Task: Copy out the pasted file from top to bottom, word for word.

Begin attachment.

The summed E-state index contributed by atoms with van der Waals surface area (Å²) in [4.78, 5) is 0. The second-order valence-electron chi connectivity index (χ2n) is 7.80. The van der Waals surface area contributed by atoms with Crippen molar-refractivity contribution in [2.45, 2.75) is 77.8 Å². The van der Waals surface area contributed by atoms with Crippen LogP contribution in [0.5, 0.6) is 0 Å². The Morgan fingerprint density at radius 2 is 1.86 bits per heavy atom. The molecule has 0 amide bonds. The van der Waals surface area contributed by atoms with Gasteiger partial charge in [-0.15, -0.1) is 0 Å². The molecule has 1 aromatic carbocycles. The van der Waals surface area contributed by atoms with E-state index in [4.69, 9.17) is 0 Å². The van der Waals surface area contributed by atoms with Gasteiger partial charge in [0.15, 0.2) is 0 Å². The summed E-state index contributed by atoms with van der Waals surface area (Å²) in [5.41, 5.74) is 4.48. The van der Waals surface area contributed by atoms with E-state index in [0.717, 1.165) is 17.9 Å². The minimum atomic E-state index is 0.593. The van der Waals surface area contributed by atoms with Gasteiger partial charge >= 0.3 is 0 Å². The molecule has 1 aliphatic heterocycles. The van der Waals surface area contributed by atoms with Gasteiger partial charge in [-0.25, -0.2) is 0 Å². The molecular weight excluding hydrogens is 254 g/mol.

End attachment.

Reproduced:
The summed E-state index contributed by atoms with van der Waals surface area (Å²) in [4.78, 5) is 0. The second-order valence-electron chi connectivity index (χ2n) is 7.80. The van der Waals surface area contributed by atoms with Crippen molar-refractivity contribution in [2.45, 2.75) is 77.8 Å². The van der Waals surface area contributed by atoms with Crippen LogP contribution in [0.5, 0.6) is 0 Å². The Morgan fingerprint density at radius 2 is 1.86 bits per heavy atom. The molecule has 0 amide bonds. The van der Waals surface area contributed by atoms with Gasteiger partial charge in [-0.15, -0.1) is 0 Å². The molecule has 1 aromatic carbocycles. The van der Waals surface area contributed by atoms with E-state index in [4.69, 9.17) is 0 Å². The van der Waals surface area contributed by atoms with Gasteiger partial charge in [0.15, 0.2) is 0 Å². The summed E-state index contributed by atoms with van der Waals surface area (Å²) in [5.41, 5.74) is 4.48. The van der Waals surface area contributed by atoms with E-state index in [0.717, 1.165) is 17.9 Å². The minimum atomic E-state index is 0.593. The van der Waals surface area contributed by atoms with Gasteiger partial charge >= 0.3 is 0 Å². The molecule has 1 aliphatic heterocycles. The van der Waals surface area contributed by atoms with Gasteiger partial charge in [-0.25, -0.2) is 0 Å². The molecular weight excluding hydrogens is 254 g/mol.